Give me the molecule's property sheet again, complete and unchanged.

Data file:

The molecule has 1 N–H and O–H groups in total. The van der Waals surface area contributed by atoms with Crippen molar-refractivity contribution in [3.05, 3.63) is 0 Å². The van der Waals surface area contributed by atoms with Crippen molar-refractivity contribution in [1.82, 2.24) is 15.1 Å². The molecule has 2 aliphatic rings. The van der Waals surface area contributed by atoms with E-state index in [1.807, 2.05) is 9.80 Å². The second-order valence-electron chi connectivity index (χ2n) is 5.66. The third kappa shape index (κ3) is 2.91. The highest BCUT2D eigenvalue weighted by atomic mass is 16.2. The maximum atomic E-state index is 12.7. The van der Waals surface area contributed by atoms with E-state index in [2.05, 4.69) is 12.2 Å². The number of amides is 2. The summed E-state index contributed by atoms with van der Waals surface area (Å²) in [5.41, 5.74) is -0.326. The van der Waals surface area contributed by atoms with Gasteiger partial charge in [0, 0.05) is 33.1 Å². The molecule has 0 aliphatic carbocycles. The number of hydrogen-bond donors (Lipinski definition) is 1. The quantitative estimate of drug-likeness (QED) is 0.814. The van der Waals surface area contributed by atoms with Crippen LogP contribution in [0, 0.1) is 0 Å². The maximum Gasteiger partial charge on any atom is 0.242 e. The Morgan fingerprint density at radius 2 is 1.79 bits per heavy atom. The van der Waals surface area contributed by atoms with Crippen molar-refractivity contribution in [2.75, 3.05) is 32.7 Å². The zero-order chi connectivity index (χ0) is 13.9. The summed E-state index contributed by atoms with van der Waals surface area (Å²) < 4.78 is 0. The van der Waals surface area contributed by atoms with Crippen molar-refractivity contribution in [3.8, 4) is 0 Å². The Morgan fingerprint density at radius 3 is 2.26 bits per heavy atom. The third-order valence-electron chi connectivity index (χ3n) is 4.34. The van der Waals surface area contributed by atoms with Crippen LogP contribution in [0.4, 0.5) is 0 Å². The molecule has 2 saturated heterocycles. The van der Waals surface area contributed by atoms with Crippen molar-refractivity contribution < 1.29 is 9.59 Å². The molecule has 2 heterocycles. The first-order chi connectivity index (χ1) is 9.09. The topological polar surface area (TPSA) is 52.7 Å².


The molecule has 1 N–H and O–H groups in total. The van der Waals surface area contributed by atoms with Crippen molar-refractivity contribution in [3.05, 3.63) is 0 Å². The van der Waals surface area contributed by atoms with Crippen molar-refractivity contribution in [1.82, 2.24) is 15.1 Å². The molecule has 2 aliphatic rings. The van der Waals surface area contributed by atoms with E-state index in [1.807, 2.05) is 9.80 Å². The second-order valence-electron chi connectivity index (χ2n) is 5.66. The third kappa shape index (κ3) is 2.91. The highest BCUT2D eigenvalue weighted by atomic mass is 16.2. The maximum atomic E-state index is 12.7. The van der Waals surface area contributed by atoms with E-state index in [2.05, 4.69) is 12.2 Å². The number of amides is 2. The summed E-state index contributed by atoms with van der Waals surface area (Å²) in [5.41, 5.74) is -0.326. The van der Waals surface area contributed by atoms with Gasteiger partial charge in [0, 0.05) is 33.1 Å². The molecule has 0 aliphatic carbocycles. The number of hydrogen-bond donors (Lipinski definition) is 1. The quantitative estimate of drug-likeness (QED) is 0.814. The van der Waals surface area contributed by atoms with Crippen LogP contribution in [0, 0.1) is 0 Å². The maximum Gasteiger partial charge on any atom is 0.242 e. The Morgan fingerprint density at radius 2 is 1.79 bits per heavy atom. The van der Waals surface area contributed by atoms with Crippen molar-refractivity contribution in [2.75, 3.05) is 32.7 Å². The zero-order chi connectivity index (χ0) is 13.9. The summed E-state index contributed by atoms with van der Waals surface area (Å²) < 4.78 is 0. The van der Waals surface area contributed by atoms with Crippen molar-refractivity contribution in [3.8, 4) is 0 Å². The Morgan fingerprint density at radius 3 is 2.26 bits per heavy atom. The third-order valence-electron chi connectivity index (χ3n) is 4.34. The van der Waals surface area contributed by atoms with Crippen LogP contribution in [0.4, 0.5) is 0 Å². The molecule has 2 saturated heterocycles. The van der Waals surface area contributed by atoms with Crippen molar-refractivity contribution < 1.29 is 9.59 Å². The molecule has 2 heterocycles. The first-order chi connectivity index (χ1) is 9.09. The topological polar surface area (TPSA) is 52.7 Å².